[ExI] Singularity vs. Surge scenarios

Bryan Bishop kanzure at gmail.com
Mon Jun 22 15:19:47 UTC 2009

On Mon, Jun 22, 2009 at 8:52 AM, Max More wrote:
> I've just sketched out a very basic scenario framework for discussing
> possible futures of interest to transhumanists and others. A large part of
> my reason for doing so is to open up the range of possibilities considered
> (which I think have often been narrowed recently) and to set up a framework
> to contrast my Surge scenario with that of the Singularity.

I sometimes wonder about this. It's hard to talk with certain people
about issues related to singularity because on the one hand there's
the technical gap to an understanding of what we mean when we say
singularity, and then the definition of singularity that is strictly
about artificial intelligence, and so on. This makes it somewhat hard
to talk about the related issues that are nearby, or that can happen
regardless of whether or not we all call it the same thing. So, maybe
it's useful to use "surge", or at least the broader framework to
discuss related topics.

> How fast will the future arrive?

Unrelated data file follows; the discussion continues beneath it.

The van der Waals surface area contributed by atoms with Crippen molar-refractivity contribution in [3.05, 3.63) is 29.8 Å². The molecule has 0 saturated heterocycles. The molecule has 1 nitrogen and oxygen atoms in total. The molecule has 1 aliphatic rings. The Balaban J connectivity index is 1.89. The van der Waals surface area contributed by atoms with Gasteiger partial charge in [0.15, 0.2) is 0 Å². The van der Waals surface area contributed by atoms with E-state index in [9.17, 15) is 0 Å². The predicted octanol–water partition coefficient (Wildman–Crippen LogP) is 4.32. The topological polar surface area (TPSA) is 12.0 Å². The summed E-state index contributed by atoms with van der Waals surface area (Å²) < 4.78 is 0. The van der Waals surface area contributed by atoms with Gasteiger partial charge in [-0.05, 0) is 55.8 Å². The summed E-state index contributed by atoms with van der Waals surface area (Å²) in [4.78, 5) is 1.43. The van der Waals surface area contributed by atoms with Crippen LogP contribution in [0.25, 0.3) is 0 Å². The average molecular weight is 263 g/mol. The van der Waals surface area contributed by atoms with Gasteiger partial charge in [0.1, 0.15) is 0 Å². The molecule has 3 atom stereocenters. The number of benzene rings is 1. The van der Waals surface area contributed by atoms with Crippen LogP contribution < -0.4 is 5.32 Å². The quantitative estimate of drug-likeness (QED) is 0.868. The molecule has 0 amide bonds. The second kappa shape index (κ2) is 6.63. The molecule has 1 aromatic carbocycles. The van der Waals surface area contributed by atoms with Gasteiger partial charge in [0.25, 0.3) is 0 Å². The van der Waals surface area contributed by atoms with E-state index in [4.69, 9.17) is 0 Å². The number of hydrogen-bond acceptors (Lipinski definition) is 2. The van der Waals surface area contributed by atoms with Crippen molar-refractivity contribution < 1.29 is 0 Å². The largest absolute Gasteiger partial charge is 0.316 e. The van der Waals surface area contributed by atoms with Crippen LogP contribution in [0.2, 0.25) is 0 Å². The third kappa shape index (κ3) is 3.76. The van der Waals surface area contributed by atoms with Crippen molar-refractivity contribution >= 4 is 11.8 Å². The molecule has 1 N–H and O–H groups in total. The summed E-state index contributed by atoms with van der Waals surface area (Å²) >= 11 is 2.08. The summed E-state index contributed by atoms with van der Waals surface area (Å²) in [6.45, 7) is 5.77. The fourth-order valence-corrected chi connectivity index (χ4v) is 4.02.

"The future is already here, it's just not evenly distributed." Many
interesting technologies already exist and have already "arrived", but
how long until they are able to trickle down so that you find out
about them? I know that there are many technologies in many labs
around the world that I simply do not know about (because I am not
omnipotent). But that doesn't mean that the future isn't already here
.. it just has to be found, and built using the tools that are less
and less of us are proportionally aware of, or something.

I predict the future will be here in 20xx.

The software project that I have been working on (skdb), the backend
toolchain of the openmanufacturing and diybio groups, could come in
handy here for figuring out how many dependencies are not present for
the implementation of certain technologies. Tech diffusion can eaily
occur when tech is packaged into reusable lego packets, so there's
various scenarios that could be planned with that. I am reminded of
the old paper that analyzed the progress of the debian community,
where the very same was happening for free software as we wish it to
occur for hardware and technologies. Basically the authors predicted
that by 2006 there would be 100,000 packages. As of 2009, as of now,
there are only barely 30,000 packages. So something went wrong in
their prediction process. ;-)

- Bryan
1 512 203 0507

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